#7 Comment By Robert On February 10, 2019 @ 6:08 pm

Why does this site have so many trolls with left-wing memes?

#8 Comment By Jo On February 11, 2019 @ 12:27 am

“And the UN’s habit of barring host countries from participating in abuse investigations only furthers the perception of a corrupt, unresponsive organization.”

Perception?

The U.N. has never been a “respectable” organization, despite Marchand’s claim. Its one-world agenda has been on the go since its inception and it’s high time the United States withdraw its membership and funds, give the “diplomats” and bureaucrats 7 days to leave, and claim eminent domain to take the land on which the building stands. The monolith should be taken down by controlled demolition (a la WTC 1,2, and 7) and the land should be exorcised of its demons. Perhaps the 16 acres can be restored to something approaching its former natural beauty.

#9 Comment By Allen On February 11, 2019 @ 11:41 am

UN peacekeeping missions are really just ATM’s for failing nations. Many of the “peacekeepers” come from countries where they cannot keep their own peace. If the UN patrols your streets, you shouldn’t be sending your cops and military on international missions.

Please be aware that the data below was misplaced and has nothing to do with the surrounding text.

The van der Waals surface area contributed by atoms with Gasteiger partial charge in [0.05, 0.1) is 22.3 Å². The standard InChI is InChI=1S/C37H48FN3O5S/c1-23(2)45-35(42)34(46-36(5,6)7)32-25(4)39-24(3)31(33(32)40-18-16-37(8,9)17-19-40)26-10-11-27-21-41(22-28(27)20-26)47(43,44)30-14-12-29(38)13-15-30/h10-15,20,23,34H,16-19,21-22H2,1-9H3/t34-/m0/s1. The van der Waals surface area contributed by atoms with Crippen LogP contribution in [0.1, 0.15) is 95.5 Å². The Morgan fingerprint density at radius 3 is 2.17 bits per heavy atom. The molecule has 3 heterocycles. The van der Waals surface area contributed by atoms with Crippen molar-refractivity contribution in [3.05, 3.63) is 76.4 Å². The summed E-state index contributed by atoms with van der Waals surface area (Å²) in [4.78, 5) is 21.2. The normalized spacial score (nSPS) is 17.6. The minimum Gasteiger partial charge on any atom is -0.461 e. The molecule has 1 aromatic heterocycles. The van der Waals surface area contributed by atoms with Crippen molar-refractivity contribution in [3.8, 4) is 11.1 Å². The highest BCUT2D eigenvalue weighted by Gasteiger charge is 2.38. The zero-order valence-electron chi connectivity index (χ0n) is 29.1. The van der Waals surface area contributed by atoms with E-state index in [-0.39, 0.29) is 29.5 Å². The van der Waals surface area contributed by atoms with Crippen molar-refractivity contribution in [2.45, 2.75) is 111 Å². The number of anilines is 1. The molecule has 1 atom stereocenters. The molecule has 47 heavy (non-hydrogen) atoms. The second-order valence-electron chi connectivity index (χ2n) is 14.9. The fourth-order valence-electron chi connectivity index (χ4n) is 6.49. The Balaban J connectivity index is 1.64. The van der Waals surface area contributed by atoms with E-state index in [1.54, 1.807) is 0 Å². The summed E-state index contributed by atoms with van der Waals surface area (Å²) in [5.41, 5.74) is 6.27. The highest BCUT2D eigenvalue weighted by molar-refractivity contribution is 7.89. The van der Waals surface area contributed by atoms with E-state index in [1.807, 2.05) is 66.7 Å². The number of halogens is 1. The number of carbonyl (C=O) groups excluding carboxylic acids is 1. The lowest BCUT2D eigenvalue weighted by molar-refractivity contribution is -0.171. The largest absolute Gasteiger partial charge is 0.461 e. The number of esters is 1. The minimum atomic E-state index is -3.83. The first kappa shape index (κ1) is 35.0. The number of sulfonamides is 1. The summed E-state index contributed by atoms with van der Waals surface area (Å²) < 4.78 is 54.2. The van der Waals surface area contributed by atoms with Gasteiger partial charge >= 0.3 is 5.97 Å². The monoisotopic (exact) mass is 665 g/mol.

Check out the nations who participated in operations in Kosovo and Haiti. Some were among the poorest countries in the world and their military and police were totally incompetent. Like, pistols rusted shut incompetent.

The UN solution? Lower standards. The charity must flow. But when you get these untrained, unqualified peacekeepers, you also get abuses of every kind.

#10 Comment By Jim Phelan On February 11, 2019 @ 1:13 pm

The UN is the least of our concerns. What about the Victims Slush fund from CONGRESS? I would like to see an accounting of who has paid victims because they cannot keep their hands to themselves.

#11 Comment By c On February 25, 2019 @ 8:22 am

Before Deloitte points the finger over harassment and bullying in the work place, they should attempt to get rid of the infestation they have of it, especially against female staff, at their offices in Spain.